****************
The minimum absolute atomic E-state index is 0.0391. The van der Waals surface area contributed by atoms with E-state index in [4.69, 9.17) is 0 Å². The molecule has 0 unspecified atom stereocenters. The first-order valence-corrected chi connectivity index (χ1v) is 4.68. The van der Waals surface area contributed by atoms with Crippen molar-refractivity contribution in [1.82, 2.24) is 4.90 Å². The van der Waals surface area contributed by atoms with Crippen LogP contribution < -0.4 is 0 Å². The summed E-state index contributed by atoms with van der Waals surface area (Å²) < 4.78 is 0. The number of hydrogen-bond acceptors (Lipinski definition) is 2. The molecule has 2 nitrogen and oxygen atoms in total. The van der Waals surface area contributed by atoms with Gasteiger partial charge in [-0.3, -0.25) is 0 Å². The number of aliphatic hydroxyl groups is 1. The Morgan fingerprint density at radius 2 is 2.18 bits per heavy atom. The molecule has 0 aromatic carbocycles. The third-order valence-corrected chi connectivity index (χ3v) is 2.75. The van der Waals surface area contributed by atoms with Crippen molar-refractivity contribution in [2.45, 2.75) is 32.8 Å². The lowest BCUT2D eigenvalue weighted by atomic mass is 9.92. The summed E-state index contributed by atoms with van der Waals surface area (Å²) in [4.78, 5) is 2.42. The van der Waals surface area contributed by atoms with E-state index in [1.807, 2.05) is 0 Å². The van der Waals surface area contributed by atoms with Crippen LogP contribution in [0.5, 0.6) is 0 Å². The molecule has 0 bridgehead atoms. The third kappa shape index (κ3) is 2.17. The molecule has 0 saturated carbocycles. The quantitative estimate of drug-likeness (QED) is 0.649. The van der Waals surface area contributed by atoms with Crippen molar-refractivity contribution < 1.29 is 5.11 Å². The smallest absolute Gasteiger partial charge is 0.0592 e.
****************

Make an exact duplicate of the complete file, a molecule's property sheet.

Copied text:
The minimum absolute atomic E-state index is 0.0391. The van der Waals surface area contributed by atoms with E-state index in [4.69, 9.17) is 0 Å². The molecule has 0 unspecified atom stereocenters. The first-order valence-corrected chi connectivity index (χ1v) is 4.68. The van der Waals surface area contributed by atoms with Crippen molar-refractivity contribution in [1.82, 2.24) is 4.90 Å². The van der Waals surface area contributed by atoms with Crippen LogP contribution < -0.4 is 0 Å². The summed E-state index contributed by atoms with van der Waals surface area (Å²) < 4.78 is 0. The number of hydrogen-bond acceptors (Lipinski definition) is 2. The molecule has 2 nitrogen and oxygen atoms in total. The van der Waals surface area contributed by atoms with Gasteiger partial charge in [-0.3, -0.25) is 0 Å². The number of aliphatic hydroxyl groups is 1. The Morgan fingerprint density at radius 2 is 2.18 bits per heavy atom. The molecule has 0 aromatic carbocycles. The third-order valence-corrected chi connectivity index (χ3v) is 2.75. The van der Waals surface area contributed by atoms with Crippen molar-refractivity contribution in [2.45, 2.75) is 32.8 Å². The lowest BCUT2D eigenvalue weighted by atomic mass is 9.92. The summed E-state index contributed by atoms with van der Waals surface area (Å²) in [4.78, 5) is 2.42. The van der Waals surface area contributed by atoms with E-state index in [1.807, 2.05) is 0 Å². The van der Waals surface area contributed by atoms with Crippen LogP contribution in [0.5, 0.6) is 0 Å². The molecule has 0 bridgehead atoms. The third kappa shape index (κ3) is 2.17. The molecule has 0 saturated carbocycles. The quantitative estimate of drug-likeness (QED) is 0.649. The van der Waals surface area contributed by atoms with Crippen molar-refractivity contribution < 1.29 is 5.11 Å². The smallest absolute Gasteiger partial charge is 0.0592 e.